All posts by admin

Web-Op Announces Launch of Cell Nutrition on

Web-Op Inc. recently announced the launch of the product Cell Nutrition on the company’s supplement website worked with dozens of supplement manufacturers located in countries across the globe in its 15 year plus existence, and decided to create King Supplements to sell a select number of premium products they encountered. King Supplements is now often approached by companies to market and sell their supplements.

King Supplement’s CEO David Bailey was approached to carry Cell Nutrition in July of 2013. Before the supplement reached the company’s site the product had to be reviewed and the quality be tested. When asked about the process King Supplements goes through to add a new product to its website, its CEO David Bailey said, “I have worked in the supplement industry for over 15 years and have traveled across the world marketing, selling, and developing some of the most successful products in the supplement industry. It is through these experiences, I learned quickly the value of a quality product and a quality guarantee.” He continued to say, “At King Supplements we only carry the best, highest quality products in existence. I personally inspect every product that appears on our site and if it doesn’t meet my quality standards, it will not be featured, period.”

Cell Nutrition is described by King Supplements as a “Energized Health Concentrate.” Each bottle comes with 90 servings, each serving consisting of 8 drops. The product shows its ingredients consisting of a proprietary formulation of purified active water, dissolved oxygen, colloidal silver, seawater extract, plant sourced enzymes, amino acids and trace minerals. The product also lists that it is yeast and gluten free.

To learn more about the company’s supplement website King Supplements, please visit

Brand Development

Brand Development is about more than the brand name. Otherwise, you’d be able to buy your way to the top by gluing yourself to an extant famous name. Tell that to the guys trying to sell Polaroid televisions. You’ll find them underneath the smouldering pile of defective sets.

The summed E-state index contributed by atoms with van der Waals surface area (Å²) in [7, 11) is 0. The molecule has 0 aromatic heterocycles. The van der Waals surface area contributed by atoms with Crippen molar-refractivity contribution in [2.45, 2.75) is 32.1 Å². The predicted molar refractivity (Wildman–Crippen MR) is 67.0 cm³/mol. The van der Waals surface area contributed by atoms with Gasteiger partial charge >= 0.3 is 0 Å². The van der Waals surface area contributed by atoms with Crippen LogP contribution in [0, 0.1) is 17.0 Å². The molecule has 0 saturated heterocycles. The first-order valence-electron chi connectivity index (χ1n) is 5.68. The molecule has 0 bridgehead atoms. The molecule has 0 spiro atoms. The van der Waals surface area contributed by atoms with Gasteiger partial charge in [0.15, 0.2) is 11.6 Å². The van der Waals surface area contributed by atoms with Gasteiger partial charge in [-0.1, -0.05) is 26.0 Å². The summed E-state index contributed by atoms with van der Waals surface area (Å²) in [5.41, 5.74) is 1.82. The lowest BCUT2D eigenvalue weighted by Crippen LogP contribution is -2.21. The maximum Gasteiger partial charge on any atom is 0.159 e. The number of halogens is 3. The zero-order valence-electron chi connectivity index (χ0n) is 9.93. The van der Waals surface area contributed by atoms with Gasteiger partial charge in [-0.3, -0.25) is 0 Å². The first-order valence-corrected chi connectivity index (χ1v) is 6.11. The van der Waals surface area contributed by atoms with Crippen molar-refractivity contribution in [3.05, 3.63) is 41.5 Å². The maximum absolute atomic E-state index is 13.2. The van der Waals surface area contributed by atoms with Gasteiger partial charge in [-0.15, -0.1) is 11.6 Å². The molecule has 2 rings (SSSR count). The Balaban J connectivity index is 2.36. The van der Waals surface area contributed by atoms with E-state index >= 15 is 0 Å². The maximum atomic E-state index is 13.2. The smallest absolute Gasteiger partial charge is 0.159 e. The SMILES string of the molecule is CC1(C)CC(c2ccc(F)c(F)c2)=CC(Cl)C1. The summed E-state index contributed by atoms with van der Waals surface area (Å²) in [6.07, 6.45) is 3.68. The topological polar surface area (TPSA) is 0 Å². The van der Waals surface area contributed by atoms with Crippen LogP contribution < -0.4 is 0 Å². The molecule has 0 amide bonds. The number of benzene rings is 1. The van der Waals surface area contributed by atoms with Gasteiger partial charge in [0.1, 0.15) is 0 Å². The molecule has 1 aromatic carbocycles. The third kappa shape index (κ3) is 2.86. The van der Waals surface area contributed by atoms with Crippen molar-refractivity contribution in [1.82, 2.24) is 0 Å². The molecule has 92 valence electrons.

Instead, brand development has to be a holistic process– you can bring in some purchased or inherited imagery or naming, but you’re probably going to have to put the effort into it to make sure it all speaks the same language. Are you trying to position yourself as a premium product, but your box design still resembles unbranded merchandise grabbed off Alibaba with your logo pasted in the corner? Fail. Built a gorgeous product, but your website looks like an unstyled 2006 X-Cart install? Fail. Search for your brand clogged with eBay sellers dumping its prior incarnation at 6 cents on the dollar? Fail. It’s worth the cost and effort to roll out all the branding components at once, ensuring you aren’t fighting against the work you did before.

Even once you’ve built a solid brand, it’s a constant battle to retain your territory. The accessibility of the web and the reach of social media have made any angry customer incredibly dangerous. Remember “United Breaks Guitars?” While the best strategy is, of course, to satisfy your customers reliably, you also need a bulletproof search profile– making sure that negative reviews are hidden well below the patience of a typical searching customer.

The good news is that there’s frequently plenty of room for entry. Customers frequently shop on the “negative”– “I don’t want another Brand A, it failed on me”– so a whole-new brand can enter the market without a lot of inherited baggage. The trick is to make sure you don’t show up with fresh baggage, and a solid brand-development plan is the key to that.

Quality of Traffic Matters.

If you’re looking at the website of a SEO company, it’s probably not the only way you’ve considered building traffic. No doubt, you’ve been bombarded with spam from people eager to show you how to get “50,000 hits on your site every month for $100” or similar promotions.